Last October, President Trump declared the opioid epidemic to be a public health emergency. Since that time, around 250 lawsuits have sprung up against opioid makers, wholesalers, distributors and marketers.
The lawsuits allege that opioid makers claimed the drugs were as safe as ibuprofen, with rare instance of addiction. In actuality--the lawsuits claim--the drugs are dangerous and extremely addictive. Some lawsuits even claim the drug companies' conduct was in violation of the Racketeer Influenced and Corrupt Organizations Act — a law enacted to combat organized crime.
The plaintiffs in these suits are U.S. cities, counties, states as well as some hospitals. In addition, almost every state attorney general has filed or is actively considering filing a lawsuit against these drug companies.
The plaintiffs are seeking compensation for the myriad increased strains opioids have placed on society, including:
The judicial system,
Emergency medical services,
Child services as well as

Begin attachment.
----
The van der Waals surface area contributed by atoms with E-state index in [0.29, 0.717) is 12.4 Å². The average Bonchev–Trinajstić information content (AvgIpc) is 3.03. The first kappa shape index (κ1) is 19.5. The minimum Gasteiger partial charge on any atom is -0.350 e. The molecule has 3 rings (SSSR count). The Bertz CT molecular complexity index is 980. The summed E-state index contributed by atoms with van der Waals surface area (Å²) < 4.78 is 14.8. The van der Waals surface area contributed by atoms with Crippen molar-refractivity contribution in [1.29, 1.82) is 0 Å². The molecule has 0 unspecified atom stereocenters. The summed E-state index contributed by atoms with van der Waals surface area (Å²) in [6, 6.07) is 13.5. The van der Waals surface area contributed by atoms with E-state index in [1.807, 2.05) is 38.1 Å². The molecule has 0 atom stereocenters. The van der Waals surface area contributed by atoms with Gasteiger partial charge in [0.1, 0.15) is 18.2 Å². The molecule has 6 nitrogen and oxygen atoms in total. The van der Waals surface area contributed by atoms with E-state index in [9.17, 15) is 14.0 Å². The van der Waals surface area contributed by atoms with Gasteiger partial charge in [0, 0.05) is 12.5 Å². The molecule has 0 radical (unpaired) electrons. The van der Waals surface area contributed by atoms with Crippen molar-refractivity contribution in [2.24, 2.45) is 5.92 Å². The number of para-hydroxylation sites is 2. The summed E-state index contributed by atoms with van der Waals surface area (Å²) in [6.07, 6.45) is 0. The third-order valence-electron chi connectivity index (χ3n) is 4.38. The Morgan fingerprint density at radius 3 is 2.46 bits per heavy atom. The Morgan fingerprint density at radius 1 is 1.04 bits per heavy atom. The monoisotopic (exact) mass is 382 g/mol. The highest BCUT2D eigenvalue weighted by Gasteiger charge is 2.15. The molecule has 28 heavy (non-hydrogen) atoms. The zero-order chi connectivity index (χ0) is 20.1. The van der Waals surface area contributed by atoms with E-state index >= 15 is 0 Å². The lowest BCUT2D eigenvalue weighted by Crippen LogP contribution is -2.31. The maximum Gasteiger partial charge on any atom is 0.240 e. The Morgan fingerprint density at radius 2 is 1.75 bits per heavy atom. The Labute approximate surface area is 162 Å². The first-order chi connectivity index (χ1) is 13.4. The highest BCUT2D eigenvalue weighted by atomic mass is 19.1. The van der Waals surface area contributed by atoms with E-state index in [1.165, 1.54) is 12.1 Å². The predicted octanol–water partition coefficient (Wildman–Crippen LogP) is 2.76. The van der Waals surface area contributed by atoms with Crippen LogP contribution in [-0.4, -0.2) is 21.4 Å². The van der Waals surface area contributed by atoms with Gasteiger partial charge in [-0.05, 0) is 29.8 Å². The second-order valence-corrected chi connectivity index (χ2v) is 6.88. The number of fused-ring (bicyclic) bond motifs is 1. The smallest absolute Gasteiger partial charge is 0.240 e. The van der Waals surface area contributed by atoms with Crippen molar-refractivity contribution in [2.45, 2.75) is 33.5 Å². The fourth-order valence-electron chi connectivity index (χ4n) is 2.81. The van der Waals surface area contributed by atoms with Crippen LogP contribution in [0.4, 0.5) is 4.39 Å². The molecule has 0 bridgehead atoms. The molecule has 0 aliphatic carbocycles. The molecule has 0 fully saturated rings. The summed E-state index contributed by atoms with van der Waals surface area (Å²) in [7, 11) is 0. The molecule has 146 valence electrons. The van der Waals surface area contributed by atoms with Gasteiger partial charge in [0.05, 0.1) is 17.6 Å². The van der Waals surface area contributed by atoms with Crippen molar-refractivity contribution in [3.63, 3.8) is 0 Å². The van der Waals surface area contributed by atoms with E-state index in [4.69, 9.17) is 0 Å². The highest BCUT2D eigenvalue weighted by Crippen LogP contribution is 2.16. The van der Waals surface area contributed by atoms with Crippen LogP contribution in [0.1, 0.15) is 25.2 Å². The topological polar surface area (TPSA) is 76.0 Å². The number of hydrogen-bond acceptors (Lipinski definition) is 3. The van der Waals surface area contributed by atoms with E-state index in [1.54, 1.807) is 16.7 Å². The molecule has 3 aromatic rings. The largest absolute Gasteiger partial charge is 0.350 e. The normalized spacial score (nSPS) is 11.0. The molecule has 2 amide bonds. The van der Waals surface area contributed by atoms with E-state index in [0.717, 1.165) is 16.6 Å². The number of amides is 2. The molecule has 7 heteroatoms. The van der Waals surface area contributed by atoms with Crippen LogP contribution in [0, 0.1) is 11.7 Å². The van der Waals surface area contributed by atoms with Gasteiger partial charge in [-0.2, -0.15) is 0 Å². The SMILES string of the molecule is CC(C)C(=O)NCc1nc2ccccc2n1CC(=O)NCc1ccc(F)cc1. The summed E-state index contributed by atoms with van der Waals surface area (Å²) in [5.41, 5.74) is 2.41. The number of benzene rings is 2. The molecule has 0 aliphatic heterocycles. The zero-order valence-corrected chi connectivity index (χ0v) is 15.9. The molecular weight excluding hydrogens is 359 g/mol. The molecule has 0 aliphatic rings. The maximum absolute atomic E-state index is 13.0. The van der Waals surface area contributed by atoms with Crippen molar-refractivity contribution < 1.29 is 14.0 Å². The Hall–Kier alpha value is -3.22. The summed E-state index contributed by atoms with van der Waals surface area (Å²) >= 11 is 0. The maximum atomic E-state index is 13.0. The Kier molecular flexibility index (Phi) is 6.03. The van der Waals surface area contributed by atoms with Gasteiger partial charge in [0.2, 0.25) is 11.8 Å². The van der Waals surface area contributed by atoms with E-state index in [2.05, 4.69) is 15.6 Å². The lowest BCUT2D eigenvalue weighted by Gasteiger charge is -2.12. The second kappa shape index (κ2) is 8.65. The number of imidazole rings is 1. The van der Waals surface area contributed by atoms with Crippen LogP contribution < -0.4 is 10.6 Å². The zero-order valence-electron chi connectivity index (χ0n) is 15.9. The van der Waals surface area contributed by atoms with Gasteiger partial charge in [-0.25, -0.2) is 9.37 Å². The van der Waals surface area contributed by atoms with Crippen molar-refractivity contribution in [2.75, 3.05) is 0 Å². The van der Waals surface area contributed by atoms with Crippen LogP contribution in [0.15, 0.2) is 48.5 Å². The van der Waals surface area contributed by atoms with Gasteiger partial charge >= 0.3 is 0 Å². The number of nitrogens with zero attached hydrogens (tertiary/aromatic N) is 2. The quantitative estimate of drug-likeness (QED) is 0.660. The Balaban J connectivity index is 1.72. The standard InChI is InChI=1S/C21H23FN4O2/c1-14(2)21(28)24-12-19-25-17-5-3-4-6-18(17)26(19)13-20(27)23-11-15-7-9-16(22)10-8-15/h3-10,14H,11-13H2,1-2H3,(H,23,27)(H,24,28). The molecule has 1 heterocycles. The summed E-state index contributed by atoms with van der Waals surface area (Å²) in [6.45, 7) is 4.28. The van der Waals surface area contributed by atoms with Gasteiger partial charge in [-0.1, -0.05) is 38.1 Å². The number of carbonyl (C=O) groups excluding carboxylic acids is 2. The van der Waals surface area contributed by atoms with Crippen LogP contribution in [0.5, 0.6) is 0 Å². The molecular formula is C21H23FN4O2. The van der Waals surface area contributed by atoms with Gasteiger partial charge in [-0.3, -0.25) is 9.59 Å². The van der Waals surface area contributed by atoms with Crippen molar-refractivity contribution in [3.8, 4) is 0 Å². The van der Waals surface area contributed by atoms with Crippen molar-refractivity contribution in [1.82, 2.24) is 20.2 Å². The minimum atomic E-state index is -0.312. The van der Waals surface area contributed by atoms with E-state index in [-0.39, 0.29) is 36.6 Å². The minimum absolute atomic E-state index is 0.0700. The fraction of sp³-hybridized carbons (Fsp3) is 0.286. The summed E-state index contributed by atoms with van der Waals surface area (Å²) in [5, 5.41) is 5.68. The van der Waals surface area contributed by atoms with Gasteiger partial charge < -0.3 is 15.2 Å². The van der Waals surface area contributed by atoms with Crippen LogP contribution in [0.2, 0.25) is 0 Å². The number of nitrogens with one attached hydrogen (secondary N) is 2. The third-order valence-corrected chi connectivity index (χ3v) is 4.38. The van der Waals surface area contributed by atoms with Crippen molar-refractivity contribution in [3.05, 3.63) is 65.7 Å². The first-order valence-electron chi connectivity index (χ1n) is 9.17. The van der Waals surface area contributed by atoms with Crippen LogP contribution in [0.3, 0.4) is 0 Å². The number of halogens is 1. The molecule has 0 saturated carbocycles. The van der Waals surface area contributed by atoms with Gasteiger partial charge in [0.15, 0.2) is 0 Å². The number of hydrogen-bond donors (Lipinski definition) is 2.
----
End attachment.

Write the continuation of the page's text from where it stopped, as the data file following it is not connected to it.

Treatment for babies born with addiction to the drugs.
Drug companies have refuted these allegations. They have pushed for a delay in litigation until the U.S. Food and Drug Administration studies on the long-term side effects of opioids have been completed.
In the meantime, 150 Americans are dying per day due to opioid abuse.
Inundated with litigations fees, one might expect the drug companies to settle. However, so doing could incentivize more plaintiffs to initiate lawsuits. Some experts have floated the idea of a global settlement as a possible solution.
At the same time, Congress is also conducting parallel investigations into possible foul play with the drug companies. For instance, in Kermit, West Virginia--a city of just 400 people--it notes that drug wholesalers sold nearly 800 million painkiller pills to a local pharmacy over a six year span.
Opioid abuse is a rampant problem in across the country. If you or someone you love has been negatively impacted by opioids, talk to a medical malpractice attorney about possible recourse.